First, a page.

Damany: We’re producing the Visit Dallas Annual Meeting next month and, again, bringing in the Dallas arts and culture scene through a number of exciting and surprising experiences. It’s a great opportunity to see how well Dallas has done as a center for tourism and hospitality in spite of the past two years that we’ve all experienced.
This is also our 10th anniversary, so we’ll be announcing some really powerful stuff that we’re doing in the latter part of the year that people WILL want to be a part of. I can’t say a lot now, but we’re planning something pretty fun.
LH: Is there anything else you would like to say in closing to The Dallas Weekly audience?
Damany: Be proud of where we live. There’s a lot still to do to make Dallas as equitable an artistic place as some other cities, but there’s work being done. There are people waking up every day who fight to make Dallas more artistic and beautiful, and we should all learn about and celebrate their work. Find the artists in your community and support them. Period.
I also had the honor of speaking with one of the visual artists from this amazing production, Jeremy Biggers.
Interview with Jeremy Biggers, Visual Artist
LH: Hey Jeremy! Tell us why this event is important to you and for the city of Dallas?
Jeremy: I think Dallas is a world class city and being part of things like this that have never been done before lay foundation for whatever comes next. This event is a full circle moment for me being a fan of Hip-Hop my first ever concert was a Roots show at the Prophet Bar in Deep Ellum, so being part of a show with Questlove is a dream come true.
LH: If you could speak to the starving artist inside of you what would you say?
Jeremy: Like many people who grew up where I did in South Dallas, I never saw art and I definitely didn’t think it was a viable career path. Working on the projects I have in the last few years are definitely things that FAR exceed my wildest dreams. Even as short as 5 years ago, if you would have told me I would be here today I wouldn’t believe you. It was always a goal, but if I’m being honest I didn’t see a path to achieve it.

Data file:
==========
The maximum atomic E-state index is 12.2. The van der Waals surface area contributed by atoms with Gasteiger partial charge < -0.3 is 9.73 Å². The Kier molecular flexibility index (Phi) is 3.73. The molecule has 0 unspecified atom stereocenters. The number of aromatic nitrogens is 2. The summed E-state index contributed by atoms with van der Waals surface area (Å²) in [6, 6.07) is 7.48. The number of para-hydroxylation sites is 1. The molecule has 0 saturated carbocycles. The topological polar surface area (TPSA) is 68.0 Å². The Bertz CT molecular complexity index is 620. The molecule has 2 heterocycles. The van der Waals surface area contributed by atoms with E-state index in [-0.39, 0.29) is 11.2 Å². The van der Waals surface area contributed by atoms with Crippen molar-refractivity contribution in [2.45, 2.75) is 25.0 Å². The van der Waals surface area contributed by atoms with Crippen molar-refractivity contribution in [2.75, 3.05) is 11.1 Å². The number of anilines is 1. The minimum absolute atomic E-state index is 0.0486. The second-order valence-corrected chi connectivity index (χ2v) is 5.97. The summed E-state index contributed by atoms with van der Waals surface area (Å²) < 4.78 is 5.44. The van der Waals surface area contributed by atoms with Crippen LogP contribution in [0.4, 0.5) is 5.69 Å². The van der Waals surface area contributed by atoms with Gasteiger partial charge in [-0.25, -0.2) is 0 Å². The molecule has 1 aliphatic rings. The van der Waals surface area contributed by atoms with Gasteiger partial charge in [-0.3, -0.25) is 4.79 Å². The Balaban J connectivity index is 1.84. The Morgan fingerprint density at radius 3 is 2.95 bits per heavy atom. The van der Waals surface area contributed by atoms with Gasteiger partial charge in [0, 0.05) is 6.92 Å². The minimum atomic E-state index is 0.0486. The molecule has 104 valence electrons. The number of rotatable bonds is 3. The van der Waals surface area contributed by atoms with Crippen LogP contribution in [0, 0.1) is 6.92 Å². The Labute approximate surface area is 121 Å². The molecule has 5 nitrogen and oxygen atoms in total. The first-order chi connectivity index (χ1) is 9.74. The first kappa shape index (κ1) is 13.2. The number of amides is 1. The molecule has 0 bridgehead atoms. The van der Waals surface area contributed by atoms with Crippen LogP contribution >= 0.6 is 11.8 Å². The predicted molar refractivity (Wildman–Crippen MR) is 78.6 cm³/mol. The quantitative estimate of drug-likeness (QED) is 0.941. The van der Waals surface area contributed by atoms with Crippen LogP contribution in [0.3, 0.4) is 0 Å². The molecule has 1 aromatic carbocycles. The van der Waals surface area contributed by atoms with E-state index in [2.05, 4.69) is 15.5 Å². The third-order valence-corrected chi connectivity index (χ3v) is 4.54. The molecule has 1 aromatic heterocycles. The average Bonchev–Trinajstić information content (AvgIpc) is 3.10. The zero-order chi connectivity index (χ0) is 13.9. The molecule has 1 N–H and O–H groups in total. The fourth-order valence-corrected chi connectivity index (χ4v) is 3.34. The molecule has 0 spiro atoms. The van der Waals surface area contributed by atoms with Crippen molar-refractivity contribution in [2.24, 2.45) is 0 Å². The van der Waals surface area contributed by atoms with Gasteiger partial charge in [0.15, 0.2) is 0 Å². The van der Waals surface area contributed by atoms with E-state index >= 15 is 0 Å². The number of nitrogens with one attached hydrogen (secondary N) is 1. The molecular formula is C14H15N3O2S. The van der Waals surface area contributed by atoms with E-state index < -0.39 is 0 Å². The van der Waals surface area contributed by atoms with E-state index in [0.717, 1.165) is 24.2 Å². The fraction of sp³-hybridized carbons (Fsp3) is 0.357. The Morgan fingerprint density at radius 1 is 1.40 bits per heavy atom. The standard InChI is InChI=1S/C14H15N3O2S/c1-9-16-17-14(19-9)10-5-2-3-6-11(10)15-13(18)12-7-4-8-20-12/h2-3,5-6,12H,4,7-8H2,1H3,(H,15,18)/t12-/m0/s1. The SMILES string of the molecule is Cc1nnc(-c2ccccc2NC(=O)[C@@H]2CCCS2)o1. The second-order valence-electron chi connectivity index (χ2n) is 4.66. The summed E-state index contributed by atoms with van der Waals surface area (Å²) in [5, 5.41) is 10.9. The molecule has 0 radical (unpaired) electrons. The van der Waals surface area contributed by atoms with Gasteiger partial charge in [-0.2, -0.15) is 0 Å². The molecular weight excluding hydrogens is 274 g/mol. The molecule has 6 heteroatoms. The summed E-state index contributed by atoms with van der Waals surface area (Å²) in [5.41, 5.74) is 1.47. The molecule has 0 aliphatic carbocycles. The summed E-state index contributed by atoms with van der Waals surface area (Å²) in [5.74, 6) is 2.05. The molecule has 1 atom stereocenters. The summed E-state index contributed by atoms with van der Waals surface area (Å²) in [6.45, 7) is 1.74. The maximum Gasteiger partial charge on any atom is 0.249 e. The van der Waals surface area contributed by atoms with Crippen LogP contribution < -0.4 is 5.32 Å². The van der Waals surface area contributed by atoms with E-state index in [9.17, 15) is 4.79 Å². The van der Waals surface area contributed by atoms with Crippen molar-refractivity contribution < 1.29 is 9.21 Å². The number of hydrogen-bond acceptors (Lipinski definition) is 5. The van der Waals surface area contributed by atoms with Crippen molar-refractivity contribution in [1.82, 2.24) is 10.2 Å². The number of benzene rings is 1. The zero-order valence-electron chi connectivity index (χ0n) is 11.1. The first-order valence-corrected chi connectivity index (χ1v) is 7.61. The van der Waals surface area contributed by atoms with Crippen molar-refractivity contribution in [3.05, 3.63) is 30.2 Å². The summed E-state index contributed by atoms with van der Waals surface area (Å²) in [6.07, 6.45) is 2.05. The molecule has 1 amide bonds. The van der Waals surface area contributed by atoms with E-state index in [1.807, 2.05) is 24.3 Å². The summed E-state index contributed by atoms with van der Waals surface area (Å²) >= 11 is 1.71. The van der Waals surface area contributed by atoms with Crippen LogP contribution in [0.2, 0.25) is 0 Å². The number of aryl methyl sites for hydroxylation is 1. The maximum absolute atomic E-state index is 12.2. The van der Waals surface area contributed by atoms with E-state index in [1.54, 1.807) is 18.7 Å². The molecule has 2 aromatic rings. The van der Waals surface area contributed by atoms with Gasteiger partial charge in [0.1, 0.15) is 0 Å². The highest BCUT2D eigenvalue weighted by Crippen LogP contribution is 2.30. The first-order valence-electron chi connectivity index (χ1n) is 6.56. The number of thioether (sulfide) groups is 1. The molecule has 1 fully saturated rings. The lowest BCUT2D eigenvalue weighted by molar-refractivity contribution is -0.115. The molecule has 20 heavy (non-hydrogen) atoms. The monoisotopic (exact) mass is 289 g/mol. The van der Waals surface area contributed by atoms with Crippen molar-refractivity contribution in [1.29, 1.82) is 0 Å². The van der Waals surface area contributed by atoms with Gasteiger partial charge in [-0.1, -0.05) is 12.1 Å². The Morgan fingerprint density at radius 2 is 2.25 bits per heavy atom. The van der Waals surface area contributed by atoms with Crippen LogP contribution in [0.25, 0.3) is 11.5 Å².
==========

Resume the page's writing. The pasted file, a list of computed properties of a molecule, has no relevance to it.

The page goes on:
LH: What is your favorite come-up story that you experienced at the beginning of your career?
Jeremy: My come up story is still being written. I’ve achieved some really cool things but I’m still going! I work on being as present as possible and recognizing that I’m currently living things I hoped for a few short years ago, but I still have so much more I want to achieve before I call it quits.
LH: What is the driving inspiration behind your art and who were some of your role models along your journey?
Jeremy: I’m inspired by life in its many facets. Like most artists, I’m inspired by art, but I’m also inspired by conversations with loved ones, and music, movies, books, and social media. The work I make right now specifically speaks to Black American identity through a male lens. A number of my recent bodies of work deal with creating work that I wish I saw in supposed “prestigious spaces”.
LH: What would your advice be to up and coming artists here in Dallas?
Jeremy: The biggest thing I always tell people is “There are no rules. Every single person, even the ones who position themselves as “experts”, are making it up as they go.” No one has it figured it. So just make the work you are most proud of and want to make more of.
LH: Anything else you would like to say in closing to The Dallas Weekly audience?
Jeremy: Dallas Weekly has always had a special place in my heart as a kid who grew up in South Dallas, and will be forever tied to my story because they are also who gave me my first public mural opportunity, and I wouldn’t be where I am today had it not been for that very first one. So if I’ve never said it publicly, thank you Dallas Weekly!
All photos were captured by Rayford Johnson.